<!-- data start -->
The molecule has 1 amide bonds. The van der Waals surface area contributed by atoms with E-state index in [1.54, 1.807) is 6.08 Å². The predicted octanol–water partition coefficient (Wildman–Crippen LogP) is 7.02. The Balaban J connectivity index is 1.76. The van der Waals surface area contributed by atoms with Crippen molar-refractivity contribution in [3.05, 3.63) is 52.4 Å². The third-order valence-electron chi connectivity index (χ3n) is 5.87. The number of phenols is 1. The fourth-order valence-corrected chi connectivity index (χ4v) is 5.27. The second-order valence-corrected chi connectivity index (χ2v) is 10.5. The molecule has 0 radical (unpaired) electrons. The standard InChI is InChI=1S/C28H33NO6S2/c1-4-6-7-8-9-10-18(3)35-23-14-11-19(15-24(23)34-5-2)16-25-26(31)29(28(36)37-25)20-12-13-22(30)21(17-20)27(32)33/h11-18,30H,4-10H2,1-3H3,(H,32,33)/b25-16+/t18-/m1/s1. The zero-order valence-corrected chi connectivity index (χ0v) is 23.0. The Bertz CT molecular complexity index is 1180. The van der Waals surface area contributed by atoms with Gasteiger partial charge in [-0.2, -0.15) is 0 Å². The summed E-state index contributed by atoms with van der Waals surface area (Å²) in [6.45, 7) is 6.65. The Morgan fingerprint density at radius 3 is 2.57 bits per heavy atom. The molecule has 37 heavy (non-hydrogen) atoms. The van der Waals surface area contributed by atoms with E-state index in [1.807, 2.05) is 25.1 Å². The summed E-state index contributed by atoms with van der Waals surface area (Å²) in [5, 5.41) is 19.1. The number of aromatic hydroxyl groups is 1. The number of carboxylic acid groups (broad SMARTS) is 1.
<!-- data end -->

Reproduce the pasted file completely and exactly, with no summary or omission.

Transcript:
The molecule has 1 amide bonds. The van der Waals surface area contributed by atoms with E-state index in [1.54, 1.807) is 6.08 Å². The predicted octanol–water partition coefficient (Wildman–Crippen LogP) is 7.02. The Balaban J connectivity index is 1.76. The van der Waals surface area contributed by atoms with Crippen molar-refractivity contribution in [3.05, 3.63) is 52.4 Å². The third-order valence-electron chi connectivity index (χ3n) is 5.87. The number of phenols is 1. The fourth-order valence-corrected chi connectivity index (χ4v) is 5.27. The second-order valence-corrected chi connectivity index (χ2v) is 10.5. The molecule has 0 radical (unpaired) electrons. The standard InChI is InChI=1S/C28H33NO6S2/c1-4-6-7-8-9-10-18(3)35-23-14-11-19(15-24(23)34-5-2)16-25-26(31)29(28(36)37-25)20-12-13-22(30)21(17-20)27(32)33/h11-18,30H,4-10H2,1-3H3,(H,32,33)/b25-16+/t18-/m1/s1. The zero-order valence-corrected chi connectivity index (χ0v) is 23.0. The Bertz CT molecular complexity index is 1180. The van der Waals surface area contributed by atoms with Gasteiger partial charge in [-0.2, -0.15) is 0 Å². The summed E-state index contributed by atoms with van der Waals surface area (Å²) in [6.45, 7) is 6.65. The Morgan fingerprint density at radius 3 is 2.57 bits per heavy atom. The molecule has 37 heavy (non-hydrogen) atoms. The van der Waals surface area contributed by atoms with E-state index in [1.807, 2.05) is 25.1 Å². The summed E-state index contributed by atoms with van der Waals surface area (Å²) in [5, 5.41) is 19.1. The number of aromatic hydroxyl groups is 1. The number of carboxylic acid groups (broad SMARTS) is 1.